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December 17, 2002

Dedication to equal access for the hearing impaired rewarded

From: Newcastle Star, Australia - 17 Dec 2002

By Tamaryn Ryan
Tuesday, 17 December 2002

For many hearing-impaired people, life can be very lonely.

Karen Dempsey knows all too well about the difficulties of a life without the ability to hear – the television makes no sense, the radio is useless and people avoid speaking to you for fear they will not be able to communicate effectively.

That's why she has spent the last 12 years of her life campaigning for captions on television and in theatres.

Karen's dedication was recognised recently when she was presented with the Roma Wood OAM Community Service Award as part of the 2002 Supertext Awards.

It was the first award she had ever won, but more than just a merit certificate or a sports trophy, this was something special. Karen has dramatically improved the lives of countless Australians through her commitment to having television programs captioned for deaf and hearing-impaired people.

As a member of the National Working Party on Captioning, Karen was successful in pushing legislation through parliament which requires all news, current affairs and prime-time television programs between 6pm and 10.30pm to be closed captioned.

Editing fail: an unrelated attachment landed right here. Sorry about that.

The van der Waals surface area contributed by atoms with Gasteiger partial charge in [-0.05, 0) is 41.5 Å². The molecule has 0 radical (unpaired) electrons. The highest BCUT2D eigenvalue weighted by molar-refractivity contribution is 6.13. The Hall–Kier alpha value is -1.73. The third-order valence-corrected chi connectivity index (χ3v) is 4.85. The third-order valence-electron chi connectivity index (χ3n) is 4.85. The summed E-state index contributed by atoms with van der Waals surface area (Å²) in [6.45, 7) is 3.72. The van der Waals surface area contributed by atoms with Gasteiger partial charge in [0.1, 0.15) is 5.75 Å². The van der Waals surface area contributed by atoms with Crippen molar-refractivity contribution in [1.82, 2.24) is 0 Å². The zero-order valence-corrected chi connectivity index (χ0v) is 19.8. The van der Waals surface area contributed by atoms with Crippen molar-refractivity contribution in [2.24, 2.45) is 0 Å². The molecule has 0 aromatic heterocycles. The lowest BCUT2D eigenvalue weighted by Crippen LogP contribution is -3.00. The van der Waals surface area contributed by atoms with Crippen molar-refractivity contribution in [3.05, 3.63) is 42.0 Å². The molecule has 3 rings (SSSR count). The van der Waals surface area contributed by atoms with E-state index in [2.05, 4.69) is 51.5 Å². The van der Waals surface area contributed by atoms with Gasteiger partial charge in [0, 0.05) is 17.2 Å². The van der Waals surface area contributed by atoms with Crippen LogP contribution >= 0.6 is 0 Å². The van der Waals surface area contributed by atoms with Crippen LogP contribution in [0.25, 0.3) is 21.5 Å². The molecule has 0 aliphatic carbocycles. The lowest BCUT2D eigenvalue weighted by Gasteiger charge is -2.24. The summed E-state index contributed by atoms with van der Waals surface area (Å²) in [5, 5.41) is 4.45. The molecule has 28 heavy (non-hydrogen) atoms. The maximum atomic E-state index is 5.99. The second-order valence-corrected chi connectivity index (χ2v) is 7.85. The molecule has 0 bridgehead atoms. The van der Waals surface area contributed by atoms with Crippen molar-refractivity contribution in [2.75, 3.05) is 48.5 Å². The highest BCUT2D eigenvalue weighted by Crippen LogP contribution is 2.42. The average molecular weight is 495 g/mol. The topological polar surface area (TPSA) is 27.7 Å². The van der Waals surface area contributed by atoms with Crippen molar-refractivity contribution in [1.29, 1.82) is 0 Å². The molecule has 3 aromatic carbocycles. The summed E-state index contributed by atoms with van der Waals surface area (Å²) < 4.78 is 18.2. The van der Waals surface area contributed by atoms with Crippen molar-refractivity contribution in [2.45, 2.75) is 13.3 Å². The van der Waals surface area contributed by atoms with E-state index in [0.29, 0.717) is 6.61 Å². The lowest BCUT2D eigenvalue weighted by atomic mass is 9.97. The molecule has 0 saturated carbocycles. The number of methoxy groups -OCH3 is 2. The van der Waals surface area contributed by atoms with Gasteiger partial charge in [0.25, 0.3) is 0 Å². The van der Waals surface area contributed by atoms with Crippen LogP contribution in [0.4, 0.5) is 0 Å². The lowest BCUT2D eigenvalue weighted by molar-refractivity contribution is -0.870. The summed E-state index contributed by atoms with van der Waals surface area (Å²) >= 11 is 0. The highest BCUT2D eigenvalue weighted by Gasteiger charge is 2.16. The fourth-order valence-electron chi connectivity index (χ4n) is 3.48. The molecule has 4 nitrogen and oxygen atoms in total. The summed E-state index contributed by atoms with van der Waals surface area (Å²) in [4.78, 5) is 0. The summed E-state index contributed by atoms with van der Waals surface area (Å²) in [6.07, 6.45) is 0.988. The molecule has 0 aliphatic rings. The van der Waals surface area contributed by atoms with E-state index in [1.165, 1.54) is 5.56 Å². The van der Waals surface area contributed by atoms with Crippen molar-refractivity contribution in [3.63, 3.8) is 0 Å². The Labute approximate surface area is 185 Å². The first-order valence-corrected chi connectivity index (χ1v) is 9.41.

Regional news has until 2004 to implement the changes, unless it converts to digital before then.

As she points out, many hearing-impaired people missed out completely on the news because they could not watch it on television or listen to it on the radio.

Now they have the same access to these important programs as any other person.

"I've never watched so much television in my life," Karen said.

"I watch anything now – even the football!"

Karen was also responsible for getting open-captioned movies screened in Newcastle, the first regional cinema to show open-captioned movies outside the capital cities.

Greater Union Glendale now shows one captioned movie each month.

"I could never follow a program on television," Karen said.

"A hearing-impaired person can't go to the movies. We would have to wait for it to come to video and hope it was closed captioned so we could watch it."

In fact Karen, who has been hearing-impaired since she was 15, had not seen a movie in a cinema more than 10 years.

Now she joins in with other local hearing impaired people for a monthly treat.

However, Karen said this screening is important not just for adults, but also hearing-impaired children and those people who are still learning English.

While Karen has been successful in her campaigning so far, there is still more work to be done to ensure equal access, she said.

There are no requirements for pay-TV to use captions and many hospitals and motels do not have teletext televisions. (In fact most people don't realise that the teletext function is needed to access the captions without a decoder.)

Karen also wants children's programs and daytime television captioned as well as all videos and DVDs.

Anyone interested in the monthly movie screening (the next one will be in February due to the holiday season) should contact Better Hearing Australia Newcastle on 4968 8050.

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